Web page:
Over the course of the last several weeks, we’ve spent quite a bit of time sounding the alarm bells on America’s growing list of bankrupt oil and gas drillers.
We’ve also been keen to point out that the long list of cash flow negative US producers has only managed to stay in business this long because Wall Street has thus far been willing to plug the sector’s funding gap with cheap financing thanks to ZIRP and investors’ insatiable demand for anything that looks like it might offer some semblance of yield.
It is not a matter of “if” but rather a matter of “when” the entire complex goes under and when that happens, the relatively paltry sums banks have set aside against losses in their energy books will balloon as everyone on Wall Street simultaneously pulls a BOK Financial.
Indeed, we’re already hearing the not-so-distant rumblings of this oncoming default freight train as JP Morgan raises its net loan loss reserves for the first time in 22 quarters, Wells Fargo discloses $17 billion in “mostly” junk energy exposure, and Citi dodges questions about the reserves it’s holding against a $58 billion energy book that the bank may or may not be marking to market depending on what the Dallas Fed "didn’t" tell banks earlier this month.
M2M or no, higher provisions or not, the end of America’s oil “miracle” is coming and there’s nothing Wall Street can do to stop it. At this point in the game, no one is going to finance these companies’ cash flow deficits and the fundamentals in the oil market are laughably bad. Storage is overflowing, demand is withering, and supply is, well, “drowning” us all, to quote the IEA.
As Bloomberg reports, Wall Street is about to have a serious bout of “indigestion” because recent auctions suggest that “some bankrupt oil and gas drillers can’t give their assets away.”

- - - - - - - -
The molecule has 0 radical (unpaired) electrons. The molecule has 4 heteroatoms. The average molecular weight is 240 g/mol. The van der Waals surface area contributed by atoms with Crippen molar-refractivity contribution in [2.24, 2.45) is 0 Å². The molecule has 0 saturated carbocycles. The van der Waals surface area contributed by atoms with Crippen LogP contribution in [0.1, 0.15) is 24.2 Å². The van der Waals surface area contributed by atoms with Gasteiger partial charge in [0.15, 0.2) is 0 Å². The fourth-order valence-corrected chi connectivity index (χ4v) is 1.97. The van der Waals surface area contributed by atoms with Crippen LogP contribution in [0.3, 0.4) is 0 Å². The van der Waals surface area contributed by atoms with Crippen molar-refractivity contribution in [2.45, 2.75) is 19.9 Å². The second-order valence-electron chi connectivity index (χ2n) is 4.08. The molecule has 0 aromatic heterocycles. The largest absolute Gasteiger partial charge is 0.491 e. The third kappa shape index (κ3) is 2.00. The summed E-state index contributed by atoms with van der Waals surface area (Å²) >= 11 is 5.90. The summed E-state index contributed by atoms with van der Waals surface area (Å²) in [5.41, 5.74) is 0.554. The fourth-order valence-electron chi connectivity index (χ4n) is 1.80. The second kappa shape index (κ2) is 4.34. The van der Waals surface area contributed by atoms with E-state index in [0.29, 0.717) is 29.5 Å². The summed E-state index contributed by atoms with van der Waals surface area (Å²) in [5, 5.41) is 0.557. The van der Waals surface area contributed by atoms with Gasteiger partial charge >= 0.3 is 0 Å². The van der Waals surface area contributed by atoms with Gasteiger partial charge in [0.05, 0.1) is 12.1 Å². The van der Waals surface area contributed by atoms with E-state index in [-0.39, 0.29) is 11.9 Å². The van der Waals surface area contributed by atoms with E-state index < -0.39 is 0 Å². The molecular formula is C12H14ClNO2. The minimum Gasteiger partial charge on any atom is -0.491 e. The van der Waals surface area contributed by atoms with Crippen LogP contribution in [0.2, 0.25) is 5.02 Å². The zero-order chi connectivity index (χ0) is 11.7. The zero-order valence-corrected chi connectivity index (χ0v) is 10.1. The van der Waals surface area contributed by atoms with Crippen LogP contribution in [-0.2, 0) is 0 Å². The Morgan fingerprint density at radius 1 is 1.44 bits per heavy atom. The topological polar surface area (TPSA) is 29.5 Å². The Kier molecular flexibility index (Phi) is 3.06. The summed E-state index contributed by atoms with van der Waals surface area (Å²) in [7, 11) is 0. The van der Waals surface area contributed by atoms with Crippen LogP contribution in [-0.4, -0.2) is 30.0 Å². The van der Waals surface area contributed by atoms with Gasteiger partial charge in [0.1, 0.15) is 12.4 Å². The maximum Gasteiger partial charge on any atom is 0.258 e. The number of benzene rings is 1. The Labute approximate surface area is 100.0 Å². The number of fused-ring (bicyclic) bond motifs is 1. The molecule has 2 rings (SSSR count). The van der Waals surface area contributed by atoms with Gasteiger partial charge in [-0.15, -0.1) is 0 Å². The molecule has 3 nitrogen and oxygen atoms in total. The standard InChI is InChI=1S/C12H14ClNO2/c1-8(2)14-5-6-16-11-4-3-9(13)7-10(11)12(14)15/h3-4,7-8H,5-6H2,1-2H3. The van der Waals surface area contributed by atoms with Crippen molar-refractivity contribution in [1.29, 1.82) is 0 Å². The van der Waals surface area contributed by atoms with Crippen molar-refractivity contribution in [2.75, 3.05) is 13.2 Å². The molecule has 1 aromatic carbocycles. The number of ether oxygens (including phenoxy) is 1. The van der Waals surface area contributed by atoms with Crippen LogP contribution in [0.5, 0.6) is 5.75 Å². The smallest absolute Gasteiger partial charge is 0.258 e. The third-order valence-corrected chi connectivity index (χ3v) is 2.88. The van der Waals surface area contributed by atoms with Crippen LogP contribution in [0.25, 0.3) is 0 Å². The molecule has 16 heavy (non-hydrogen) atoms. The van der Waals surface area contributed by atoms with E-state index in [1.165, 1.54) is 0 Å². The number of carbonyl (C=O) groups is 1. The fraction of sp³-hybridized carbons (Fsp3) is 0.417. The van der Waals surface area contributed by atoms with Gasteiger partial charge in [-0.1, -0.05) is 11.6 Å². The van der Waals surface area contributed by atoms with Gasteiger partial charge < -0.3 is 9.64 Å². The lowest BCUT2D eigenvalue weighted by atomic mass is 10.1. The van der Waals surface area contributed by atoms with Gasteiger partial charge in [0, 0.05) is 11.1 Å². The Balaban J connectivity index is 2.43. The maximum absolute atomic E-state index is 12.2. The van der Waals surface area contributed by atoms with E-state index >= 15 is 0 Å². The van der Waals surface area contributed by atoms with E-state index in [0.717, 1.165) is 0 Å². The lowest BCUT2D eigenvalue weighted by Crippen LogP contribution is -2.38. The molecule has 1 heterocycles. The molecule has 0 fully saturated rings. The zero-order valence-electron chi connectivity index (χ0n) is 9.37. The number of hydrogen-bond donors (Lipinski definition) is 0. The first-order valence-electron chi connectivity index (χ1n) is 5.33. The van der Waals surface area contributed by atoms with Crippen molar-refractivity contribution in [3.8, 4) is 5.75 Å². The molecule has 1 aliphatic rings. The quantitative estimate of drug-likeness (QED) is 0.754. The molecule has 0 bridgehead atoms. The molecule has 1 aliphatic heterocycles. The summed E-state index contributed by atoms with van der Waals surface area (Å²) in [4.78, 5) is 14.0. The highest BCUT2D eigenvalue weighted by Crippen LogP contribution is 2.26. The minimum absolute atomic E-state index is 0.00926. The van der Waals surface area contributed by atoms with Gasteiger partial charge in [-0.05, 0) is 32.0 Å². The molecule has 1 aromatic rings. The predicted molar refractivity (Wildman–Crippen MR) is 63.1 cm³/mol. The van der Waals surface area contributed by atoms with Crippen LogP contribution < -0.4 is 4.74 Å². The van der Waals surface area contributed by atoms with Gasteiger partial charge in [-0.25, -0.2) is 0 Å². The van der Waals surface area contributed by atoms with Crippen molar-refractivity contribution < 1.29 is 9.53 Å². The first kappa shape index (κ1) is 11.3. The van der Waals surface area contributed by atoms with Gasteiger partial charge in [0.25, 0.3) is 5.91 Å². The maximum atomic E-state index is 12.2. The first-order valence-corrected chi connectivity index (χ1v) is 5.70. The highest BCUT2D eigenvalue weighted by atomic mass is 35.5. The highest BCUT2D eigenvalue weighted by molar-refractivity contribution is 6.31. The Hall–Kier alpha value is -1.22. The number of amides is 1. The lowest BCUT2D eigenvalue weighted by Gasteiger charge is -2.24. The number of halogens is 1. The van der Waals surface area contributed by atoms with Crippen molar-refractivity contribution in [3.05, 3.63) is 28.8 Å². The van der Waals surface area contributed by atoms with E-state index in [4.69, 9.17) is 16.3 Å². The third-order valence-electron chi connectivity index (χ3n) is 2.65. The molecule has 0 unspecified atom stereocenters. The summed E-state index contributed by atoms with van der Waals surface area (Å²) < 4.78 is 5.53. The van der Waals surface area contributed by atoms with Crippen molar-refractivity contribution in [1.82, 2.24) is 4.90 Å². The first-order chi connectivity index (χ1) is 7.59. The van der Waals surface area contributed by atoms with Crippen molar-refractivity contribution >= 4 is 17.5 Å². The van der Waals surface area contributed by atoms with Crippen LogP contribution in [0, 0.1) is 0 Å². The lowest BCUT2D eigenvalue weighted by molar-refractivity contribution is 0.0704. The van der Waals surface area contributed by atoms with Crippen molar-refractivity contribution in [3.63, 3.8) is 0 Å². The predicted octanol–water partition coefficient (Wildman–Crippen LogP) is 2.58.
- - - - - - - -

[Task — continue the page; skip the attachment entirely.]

Bloomberg tells the story of Terry Clark, who “couldn’t be happier” about lower for longer crude.
Clark got the last laugh on Dune Energy whose assets his White Marlin Oil & Gas picked up at a “deep discount” at auction. A year earlier, Dune turned down Clark’s offer to acquire the assets when crude was $100 barrel.
Here’s more on the growing list of bankrupt US oil and gas producers including a bit on American Eagle Energy which, you’re reminded, pulled a Movie Gallery last March by defaulting before making a single interest payment:
Winners and losers are emerging from the energy bust. What’s a meal for Clark is indigestion for banks that financed the boom using oil and gas properties as collateral. The four biggest U.S. banks -- Bank of America Corp., Citigroup Inc., JPMorgan Chase & Co. and Wells Fargo & Co. -- have set aside at least $2.5 billion combined to cover souring energy loans and have said they’ll add to that if prices stay low.
There’s plenty to keep Clark bargain-hunting. Last year, 42 U.S. energy companies went bankrupt, owing more than $17 billion, according to a report from law firm Haynes & Boone.
Dune went belly up owing $144.2 million. Its assets sold for $20 million. In May, American Eagle Energy Corp. filed for bankruptcy with debts of $215 million. Its properties sold for $45 million in October. BPZ Resources Inc. owed $275.2 million. Its assets fetched about $9 million.
Endeavour International Corp. went into bankruptcy owing $1.63 billion. The company sold some assets for $9.65 million and handed over the rest to lenders. ERG Resources LLC opened an auction with a minimum bid of $250 million. Response? No takers. Samson Resources Corp. filed for bankruptcy in September, listing $4.2 billion in debt.
With its optimistic ticker AMZG -- earlier incarnations were named Golden Hope Energy and Eternal Energy -- American Eagle is classic shale.
The last few years, the company took advantage of low interest rates and high oil prices, outspending its income and relying on debt to keep drilling. Now the company is part of the bust, selling off acreage for less than it owed its bondholders.
Bankruptcies are accelerating. Magnum Hunter Resources Corp., Swift Energy Co. and New Gulf Resources filed in December. With more liquidations hitting the market, bargain hunters may not be willing to pay top dollar when there are so many deals to be found.
So in short: the bankruptcies are piling up and the assets securing the sector's financing are essentially worthless now that crude is basically free.
But banks and lenders needn't be concerned. After all, America's long list of cash flow negative producers are "only" sitting on $325 billion in debt.
Overheard at many a closed-door meeting in lower Manhattan: "We're gonna need a bigger reserve"...